Newspaper Page Text
+ By Dr. FREDERICK A. COos
+ Copyright. 1909, by the New York
+ Herald Company. Regir!ered in
* Canada In Accordance With Ccpy
e right Act. Copyright in Mex
t ico Under Laws of the Republic
+ of Mezico. All Rights Reserved
E awoke of1 (%Ipe Izotristn
suddenlyCC ~ii to :ine) :Ilti I!
2.,000 fteet andiiu crwnd i
cap. I s :~ e~>.
bays, blue glacial wals :d pron
headzdlnds offer a peasig vriety.
is mln.'12 - ile tihe coast of :tL G 1 : -
It had. however. tile trelmendous ad
vantages of a southern exposure :ii
rocks, providing a resting place for e1
little auk in millions.- These little
birds darted from the cliff to the sea.
Rather rich grassy verdure also offer
ed an oasis for the arctic hare, while
the blue fox found life easy here, for
he could fill his winter den with fat
As we approached the shore 10 men.
9 women, 31 children and 100 dogs
came out to meet us. I count the chil
dren and dogs, for they are equally
Important in Eskimo economy. The
1Utter are by far the most important to
the average Caucasian in the arctic.
Only small game had fallen to the
Eskimos' lot, but they were eager to
veature out with us after big game.
At last Mr. Bradley had found a suit
aie retinue of native guides, and we
wtre not long in arranging a compact. 1
Free passage, the good graces of the
cook and a knife each were to be their
pAy. ' A caribou. hunt was not suffi
ckntly novel to merit a return to
ftick's Bay, where intelligent effort
is always rewarded, but it was hoped
we might get a hunt at Kookaan, near
the head of Robertson Bay.
Setting Sail For Etah.
This venture, however, failed, though
it gave us an interesting chase about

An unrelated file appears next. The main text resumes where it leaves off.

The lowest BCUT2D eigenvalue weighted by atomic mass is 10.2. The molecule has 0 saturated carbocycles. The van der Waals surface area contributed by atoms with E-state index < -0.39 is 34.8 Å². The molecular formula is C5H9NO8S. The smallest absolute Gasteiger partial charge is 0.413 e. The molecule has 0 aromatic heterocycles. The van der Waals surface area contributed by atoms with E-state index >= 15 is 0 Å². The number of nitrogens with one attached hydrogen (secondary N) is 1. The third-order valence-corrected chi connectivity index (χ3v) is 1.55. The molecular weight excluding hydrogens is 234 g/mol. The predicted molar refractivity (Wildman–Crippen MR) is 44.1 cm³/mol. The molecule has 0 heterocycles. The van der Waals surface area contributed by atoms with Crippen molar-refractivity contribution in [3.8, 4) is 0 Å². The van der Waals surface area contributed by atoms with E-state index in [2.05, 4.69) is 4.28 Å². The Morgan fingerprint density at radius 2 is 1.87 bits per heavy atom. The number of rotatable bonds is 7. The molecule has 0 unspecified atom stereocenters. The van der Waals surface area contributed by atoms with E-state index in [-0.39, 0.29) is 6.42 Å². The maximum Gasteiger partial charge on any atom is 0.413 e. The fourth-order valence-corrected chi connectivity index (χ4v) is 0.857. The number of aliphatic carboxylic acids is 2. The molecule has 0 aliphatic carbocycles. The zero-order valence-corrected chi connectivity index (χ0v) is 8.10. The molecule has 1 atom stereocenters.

dangerous waters in a violent gale.
We returned to the igloo to do homing,
paid off our guides, made presents to
their women and children and set sail
Clearing weather after the storm af
forded delightful yachting weather. A
fairly strong offshore wind filled the
big wings of canvas. The cool air was
bracing, while the bright sun threw
guttering smiles from slant to slant.
Seseamen forward sang of the de
ts of fisher folk.
phonograph sent music, classical
ad otherwise, into the arctic air from1
the cabins. At table there was a kind~
.e continuous perfornmance with a
steady hand and receptive stomach.
During two days of stormy discom
Art several important meals had been
gillingly missed. But in the arctic
feod accounts must be squared as
qgickly as possible.
On the following morning we passed
4%pe Alexander, and entered Smith
s@nnd. Half a gale came from the sea.
and we entered Foulke fiord. The
t(wn of Etah was composed of four
- s, which for this season had been
thdbeside a small stream just in
dile of the first projecting point on the
Inside this point there was sheltered
w! ter to land the Eskimos' kayaks.
Ialso made a good harbor for the
74cht. It is possible in favorable sea
sasto push through Smith sound.
20miR. BADnY, BCKEROF E. COK.
haar lie thrfrth ah a
qer preaed bforn ithe rennedy voyane.
This was to consume several days, and
we sought to occupy the time in ex
plioration and sport.
Much Game at Etah.
The vicinity of Etah is notable as t
the stamping ground of Dr. Kane and a
Dr. Hayes in the middle of the last g
century. There were no unexplored 'a
spots in the neighborhood, but there s
was a good deal of game near.
Far beyond, along the inland ice. c
were caribou, but wve preferred to con
fine our exploration1 to the seasho r*.t
were mad that the people of Annlootok. '
of the _ole
Ready For the Dash to
9 il World's Farthest
+ Planned and Equipped
* [SECOND ARTICLE]
twet; -fives m1iles tlo :wh. nor b
lo.141co. and liff N%,,.~
wo rnlin of --.r 1 i*(,r I~
It was a be:mtiful da:i..A :.
air fron ihe sea. Pssi .
Littleton isand. we sar e
ies alom1h Lifet 'i ew~. Tfo t'
cliffs of Cape Inth1erton were a blaz.
of color and light, but the sea wa
refreshingly cool. with fleets of blue
towering bergs to dispel the fire of
As we rushed in comfort past the